The world on a plate

A pop­u­lar Shang­hai bistro’s menu is in­formed by its owner’s over­seas trav­els. Xu Jun­qian re­ports.

China Daily (USA) - - LIFE | DINING - Con­tact the writer at xu­jun­qian@chi­

We are con­stantly fed — and overfed — with posts and pho­tos ofwho’s trav­el­ing where thanks to so­cial me­dia. Some­thing very sim­i­lar hap­pens for fans of the bistro Ginger by the Park in Shang­hai: They have a stalker-like knowl­edge of where its owner has been trav­el­ing through­out the year via the menu, and they are likely to be overfed with the food in­spired from those trips.

“Af­ter many years of oper­at­ing Ginger, I un­der­stand what to bring back to share with our guests that will en­tice their taste buds,” says Betty Ng, the owner and cre­ative spirit be­hind Ginger.

The three-floor bistro and cafe is tucked, as its name sug­gests, in a cor­ner of a lush neigh­bor­hood park.

Like its lo­ca­tion — a quiet spot in the most cen­tral area of the city, yet hid­den from all the me­trop­o­lis mad­ness — the res­tau­rant has, over the past decade since its open­ing, man­aged to find its own place in the ev­er­com­pet­i­tive mar­ket with­out re­lyin­gupon­stunts or chas­ing trends.

“I love re­fresh­ing dishes, not too heavy, with a cer­tain unique­ness and, if pos­si­ble, not nor­mally served in town,” says Ng.

The Sin­ga­porean restau­ra­teur lived in Ja­pan, where she took culi­nary train­ing at the Cor­don Bleu be­fore set­tling down in Shang­hai with her fam­ily in the 2000s.

Her life­long pas­sion for food, and spices in par­tic­u­lar, was sparked by the home cook­ing of her child­hood. Ng opened the chic-yet-cozy bistro in a re­fur­bished villa with a spa­cious ter­race, and she has built on the con­cept of shar­ing and re-cre­at­ing the food that im­presses her while trav­el­ing, which she makes time to do four times a year.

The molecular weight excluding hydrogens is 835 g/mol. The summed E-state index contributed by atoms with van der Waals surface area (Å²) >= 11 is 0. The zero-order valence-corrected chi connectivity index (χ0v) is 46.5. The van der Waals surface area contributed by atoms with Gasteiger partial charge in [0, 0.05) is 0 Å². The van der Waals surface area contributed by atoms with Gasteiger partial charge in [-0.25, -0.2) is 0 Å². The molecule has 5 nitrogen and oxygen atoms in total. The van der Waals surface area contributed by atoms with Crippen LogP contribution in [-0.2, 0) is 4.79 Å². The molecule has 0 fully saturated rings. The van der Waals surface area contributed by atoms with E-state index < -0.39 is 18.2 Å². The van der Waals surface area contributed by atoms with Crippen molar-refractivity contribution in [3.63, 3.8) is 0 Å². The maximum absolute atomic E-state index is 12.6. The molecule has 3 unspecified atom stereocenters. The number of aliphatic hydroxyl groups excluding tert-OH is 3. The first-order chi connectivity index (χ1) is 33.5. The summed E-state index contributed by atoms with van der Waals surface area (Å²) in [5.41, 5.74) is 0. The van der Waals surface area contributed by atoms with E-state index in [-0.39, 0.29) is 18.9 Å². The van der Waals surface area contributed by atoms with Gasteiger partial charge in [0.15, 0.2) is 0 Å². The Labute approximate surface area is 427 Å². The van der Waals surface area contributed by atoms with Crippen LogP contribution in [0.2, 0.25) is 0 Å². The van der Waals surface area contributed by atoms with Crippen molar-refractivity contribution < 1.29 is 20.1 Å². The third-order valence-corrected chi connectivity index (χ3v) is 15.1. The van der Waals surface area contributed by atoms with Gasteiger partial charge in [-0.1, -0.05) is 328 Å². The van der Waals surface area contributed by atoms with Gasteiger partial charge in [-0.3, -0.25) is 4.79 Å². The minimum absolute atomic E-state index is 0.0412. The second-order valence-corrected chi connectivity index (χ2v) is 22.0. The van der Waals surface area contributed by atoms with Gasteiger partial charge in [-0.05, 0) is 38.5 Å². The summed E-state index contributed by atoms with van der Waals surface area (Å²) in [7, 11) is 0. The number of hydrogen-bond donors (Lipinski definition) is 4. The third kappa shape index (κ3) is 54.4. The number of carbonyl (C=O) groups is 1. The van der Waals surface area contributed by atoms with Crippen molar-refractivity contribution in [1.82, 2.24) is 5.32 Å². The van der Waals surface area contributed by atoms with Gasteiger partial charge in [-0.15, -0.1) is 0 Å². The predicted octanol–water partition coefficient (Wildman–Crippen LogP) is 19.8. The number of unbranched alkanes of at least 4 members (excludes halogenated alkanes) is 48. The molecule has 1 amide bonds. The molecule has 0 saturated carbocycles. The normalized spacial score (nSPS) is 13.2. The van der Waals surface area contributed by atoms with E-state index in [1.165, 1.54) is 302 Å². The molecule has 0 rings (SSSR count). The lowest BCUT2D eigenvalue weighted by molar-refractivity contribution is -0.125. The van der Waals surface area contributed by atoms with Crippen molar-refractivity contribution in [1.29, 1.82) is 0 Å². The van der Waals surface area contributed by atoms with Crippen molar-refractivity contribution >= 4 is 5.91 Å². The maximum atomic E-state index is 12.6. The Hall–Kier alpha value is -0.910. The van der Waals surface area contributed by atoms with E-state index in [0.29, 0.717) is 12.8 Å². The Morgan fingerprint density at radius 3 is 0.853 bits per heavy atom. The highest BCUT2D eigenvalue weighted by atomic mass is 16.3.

A re­cently in­spired and “very un-nor­mal” dish, for ex­am­ple, is chick­en­tagine, anaro­matic gift­fromher trip toMar­rakech­inMorocco last­sum­mer. Th­es­low-braised saf­fron chicken paired with cous­cous is par­tic­u­larly ten­der and juicy and whets the ap­petite for North African cuisines and the coun­tries that pro­duce such foods.

TheAsian dips, as starters, are the col­lected mem­o­ries of Ng’s ex­pe­ri­ences in the con­ti­nent.

While the sticks of cu­cum­bers and car­rots and the rice crack­ers are gen­er­ally fresh, the laksa pesto, among all three sauces, is a star that con­vinces din­ers that South­east Asia is a spice par­adise.

Us­ing leaves of fresh herbs from Ng’s “jun­gle” of plants at home, the paste is com­bined with gar­lic, roasted pine nuts and rice bran oil and then sea­soned with sea salt and ground pep­per. They mix beau­ti­fully, cre­at­ing a minty and fla­vor­ful taste that in­vites you to dip ev­ery­thing— noo­dles, pork and choco­late cake— into it.

That is, ev­ery­thing ex­cept the steamed black cod, for which dip­ping would sim­ply be gild­ing the lily. In­stead of a light steamed dish, it’s more like a heart­warm­ing and stom­ach-grat­i­fy­ing soup for win­ter com­fort: The fish chunk is cooked and served in a glass jar of soup, spiced with lemon­grass, ginger, lime leavesand­co­conut milk.

Of course, you wouldn’t mind en­joy­ing it in sum­mere­i­ther, if you are the tom-yam-kung-slurp­ing type who en­joys sweat­ing at Thai­land’s street stalls in pur­suit of that coun­try’s fa­mously de­li­cious street food.

The Mochi Mochi ice dessert ends the meal with a fun-yet-sooth­ing touch af­ter all the spices.

The Iza­kaya-style clas­sic fea­tures a va­ri­ety of tex­tures, in­clud­ing smooth­ing ice cream, and spongy and chewy mocha, all with a finely tuned mild sweet­ness.

owner of res­tau­rant Ginger in Shang­hai. No 91, Xing­guo Road, Changn­ing dis­trict, Shang­hai. 021-3406-0599.


Betty Ng,

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